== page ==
10 Vintage Menu Designs from the Explorers Club's New York Dinners

Categories: Good Stuff

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Via The Explorers Club
The Explorers Club was founded in 1904 by a couple of full-time explorers and a ragtag crew of archaeologists, journalists, and professors -- they finally began admitting women members in 1981, starting with the geologist Kathryn Sullivan and deep-sea diver Sylvia Earle.

Today, the club is still driven by "the instinct to explore," especially at the dinner table. Once a year, international members gather in New York to honor "various accomplishments in exploration" and to eat extremely adventurously, from a banquet that famously celebrates the marginalized delights of maggots, scorpions, and roaches, and offal of all sorts, from duck tongue to pig's face. (Back in 2001, three allergy-prone diners suffered from burning, itchy mouths after eating improperly prepared tarantula tempura -- the spider had been served with its urticating bristles, or poisonous leg hair, still intact.)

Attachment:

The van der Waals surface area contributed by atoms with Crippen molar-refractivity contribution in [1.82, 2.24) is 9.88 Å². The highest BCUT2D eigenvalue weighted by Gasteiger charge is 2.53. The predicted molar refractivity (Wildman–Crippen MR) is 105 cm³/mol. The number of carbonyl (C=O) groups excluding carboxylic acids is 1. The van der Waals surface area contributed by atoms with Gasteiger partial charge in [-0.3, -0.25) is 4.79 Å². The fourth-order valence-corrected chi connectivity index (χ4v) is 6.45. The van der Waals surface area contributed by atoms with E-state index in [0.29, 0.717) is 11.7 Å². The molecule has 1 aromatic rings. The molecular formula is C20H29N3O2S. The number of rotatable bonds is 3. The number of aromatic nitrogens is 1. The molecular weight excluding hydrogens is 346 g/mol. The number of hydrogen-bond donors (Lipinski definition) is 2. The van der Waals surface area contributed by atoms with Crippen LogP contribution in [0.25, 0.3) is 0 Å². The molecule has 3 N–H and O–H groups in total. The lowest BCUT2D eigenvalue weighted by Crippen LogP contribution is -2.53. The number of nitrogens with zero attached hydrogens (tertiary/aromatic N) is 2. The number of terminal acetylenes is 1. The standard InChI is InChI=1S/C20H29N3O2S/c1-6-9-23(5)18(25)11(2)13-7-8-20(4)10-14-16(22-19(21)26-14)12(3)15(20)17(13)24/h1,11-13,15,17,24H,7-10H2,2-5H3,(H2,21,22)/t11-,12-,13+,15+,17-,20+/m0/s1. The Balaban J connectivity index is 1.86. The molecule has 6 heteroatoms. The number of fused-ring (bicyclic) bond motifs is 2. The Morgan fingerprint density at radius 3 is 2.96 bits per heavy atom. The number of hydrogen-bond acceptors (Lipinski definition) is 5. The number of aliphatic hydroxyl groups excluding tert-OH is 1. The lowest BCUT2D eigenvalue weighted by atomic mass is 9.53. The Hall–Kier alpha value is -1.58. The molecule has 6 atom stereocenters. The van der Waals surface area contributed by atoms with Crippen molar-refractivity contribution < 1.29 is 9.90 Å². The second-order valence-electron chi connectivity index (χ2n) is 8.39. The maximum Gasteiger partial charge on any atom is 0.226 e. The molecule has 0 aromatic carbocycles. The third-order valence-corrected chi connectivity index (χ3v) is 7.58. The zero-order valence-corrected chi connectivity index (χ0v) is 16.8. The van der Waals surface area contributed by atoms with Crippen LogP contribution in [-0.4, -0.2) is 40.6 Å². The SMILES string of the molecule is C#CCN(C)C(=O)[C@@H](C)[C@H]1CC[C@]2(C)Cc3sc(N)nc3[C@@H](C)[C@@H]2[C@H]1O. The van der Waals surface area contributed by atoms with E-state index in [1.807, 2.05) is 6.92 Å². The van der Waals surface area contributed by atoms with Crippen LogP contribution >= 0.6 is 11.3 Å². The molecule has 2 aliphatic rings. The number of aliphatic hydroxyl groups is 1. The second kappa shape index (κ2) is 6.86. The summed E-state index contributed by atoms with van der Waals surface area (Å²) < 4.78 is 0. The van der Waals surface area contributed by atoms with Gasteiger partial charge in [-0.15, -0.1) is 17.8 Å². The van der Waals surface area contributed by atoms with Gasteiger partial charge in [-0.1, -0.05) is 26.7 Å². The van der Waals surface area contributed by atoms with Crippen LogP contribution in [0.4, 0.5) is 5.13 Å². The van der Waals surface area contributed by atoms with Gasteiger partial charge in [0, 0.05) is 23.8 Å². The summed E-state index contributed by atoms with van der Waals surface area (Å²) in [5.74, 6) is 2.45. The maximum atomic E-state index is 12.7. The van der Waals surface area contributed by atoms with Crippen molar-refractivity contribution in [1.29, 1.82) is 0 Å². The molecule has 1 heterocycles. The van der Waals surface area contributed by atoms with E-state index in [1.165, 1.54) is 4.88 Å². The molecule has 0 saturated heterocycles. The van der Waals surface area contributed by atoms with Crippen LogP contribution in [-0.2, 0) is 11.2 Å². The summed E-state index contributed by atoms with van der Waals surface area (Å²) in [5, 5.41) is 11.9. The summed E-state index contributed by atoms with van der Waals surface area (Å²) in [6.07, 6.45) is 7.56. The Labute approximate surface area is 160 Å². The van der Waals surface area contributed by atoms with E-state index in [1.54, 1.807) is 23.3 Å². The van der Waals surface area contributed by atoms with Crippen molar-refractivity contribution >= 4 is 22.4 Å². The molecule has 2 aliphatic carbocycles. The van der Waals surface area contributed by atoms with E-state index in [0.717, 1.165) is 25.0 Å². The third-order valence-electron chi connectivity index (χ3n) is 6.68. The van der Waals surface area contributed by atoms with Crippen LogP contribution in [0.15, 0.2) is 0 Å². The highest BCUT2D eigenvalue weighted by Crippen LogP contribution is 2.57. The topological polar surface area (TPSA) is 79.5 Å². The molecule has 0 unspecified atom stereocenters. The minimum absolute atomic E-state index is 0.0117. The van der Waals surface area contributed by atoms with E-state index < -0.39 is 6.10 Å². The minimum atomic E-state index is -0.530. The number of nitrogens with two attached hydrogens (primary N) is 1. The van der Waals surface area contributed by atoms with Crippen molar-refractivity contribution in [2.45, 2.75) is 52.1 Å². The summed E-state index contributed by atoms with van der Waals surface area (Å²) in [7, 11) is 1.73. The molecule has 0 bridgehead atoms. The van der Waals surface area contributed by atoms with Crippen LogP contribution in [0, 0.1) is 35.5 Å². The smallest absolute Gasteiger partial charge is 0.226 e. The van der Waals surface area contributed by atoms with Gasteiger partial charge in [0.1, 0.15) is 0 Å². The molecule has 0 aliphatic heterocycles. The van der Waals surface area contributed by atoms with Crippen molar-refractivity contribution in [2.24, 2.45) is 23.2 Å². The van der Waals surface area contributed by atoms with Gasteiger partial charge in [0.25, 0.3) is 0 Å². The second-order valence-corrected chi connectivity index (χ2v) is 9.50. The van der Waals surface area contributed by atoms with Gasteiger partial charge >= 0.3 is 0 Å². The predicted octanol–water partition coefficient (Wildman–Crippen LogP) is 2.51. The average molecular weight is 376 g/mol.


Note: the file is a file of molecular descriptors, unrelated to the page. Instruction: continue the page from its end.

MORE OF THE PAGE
This year's feast -- the club's 109th -- takes place on Saturday evening at the Waldorf-Astoria Hotel. Here's a look back at some of the club's menu designs over the years, starting in 1896 when it was still called the Arctic Club, through 1974.


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Courtesy of the Explorers Club

explorers_club_program_1900(1).jpg
Courtesy of the Explorers Club

explorers_club_program1924(1).jpg
Courtesy of the Explorers Club

explorers_club_program1934.jpg
Courtesy of the Explorers Club

explorers_club_program_1951.jpg
Courtesy of the Explorers Club



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